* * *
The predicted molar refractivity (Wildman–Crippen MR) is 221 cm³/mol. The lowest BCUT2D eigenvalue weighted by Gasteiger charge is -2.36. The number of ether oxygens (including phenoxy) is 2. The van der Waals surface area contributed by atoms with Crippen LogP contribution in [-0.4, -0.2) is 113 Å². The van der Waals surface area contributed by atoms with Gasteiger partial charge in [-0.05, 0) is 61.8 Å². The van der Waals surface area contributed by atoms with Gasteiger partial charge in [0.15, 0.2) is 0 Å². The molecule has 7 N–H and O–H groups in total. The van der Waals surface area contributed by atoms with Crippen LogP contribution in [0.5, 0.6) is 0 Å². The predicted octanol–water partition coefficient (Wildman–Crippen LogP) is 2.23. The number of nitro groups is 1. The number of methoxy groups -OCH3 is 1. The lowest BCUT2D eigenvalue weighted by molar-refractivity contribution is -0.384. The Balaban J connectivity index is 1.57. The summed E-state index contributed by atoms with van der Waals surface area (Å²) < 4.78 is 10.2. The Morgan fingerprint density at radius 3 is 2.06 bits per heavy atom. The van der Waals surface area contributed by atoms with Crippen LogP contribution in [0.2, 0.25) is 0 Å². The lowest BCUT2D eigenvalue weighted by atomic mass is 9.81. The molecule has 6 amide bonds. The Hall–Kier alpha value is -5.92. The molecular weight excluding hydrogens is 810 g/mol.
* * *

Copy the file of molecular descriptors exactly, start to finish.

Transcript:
The predicted molar refractivity (Wildman–Crippen MR) is 221 cm³/mol. The lowest BCUT2D eigenvalue weighted by Gasteiger charge is -2.36. The number of ether oxygens (including phenoxy) is 2. The van der Waals surface area contributed by atoms with Crippen LogP contribution in [-0.4, -0.2) is 113 Å². The van der Waals surface area contributed by atoms with Gasteiger partial charge in [-0.05, 0) is 61.8 Å². The van der Waals surface area contributed by atoms with Gasteiger partial charge in [0.15, 0.2) is 0 Å². The molecule has 7 N–H and O–H groups in total. The van der Waals surface area contributed by atoms with Crippen LogP contribution in [0.5, 0.6) is 0 Å². The predicted octanol–water partition coefficient (Wildman–Crippen LogP) is 2.23. The number of nitro groups is 1. The number of methoxy groups -OCH3 is 1. The lowest BCUT2D eigenvalue weighted by molar-refractivity contribution is -0.384. The Balaban J connectivity index is 1.57. The summed E-state index contributed by atoms with van der Waals surface area (Å²) < 4.78 is 10.2. The Morgan fingerprint density at radius 3 is 2.06 bits per heavy atom. The van der Waals surface area contributed by atoms with Crippen LogP contribution in [0.2, 0.25) is 0 Å². The lowest BCUT2D eigenvalue weighted by atomic mass is 9.81. The molecule has 6 amide bonds. The Hall–Kier alpha value is -5.92. The molecular weight excluding hydrogens is 810 g/mol.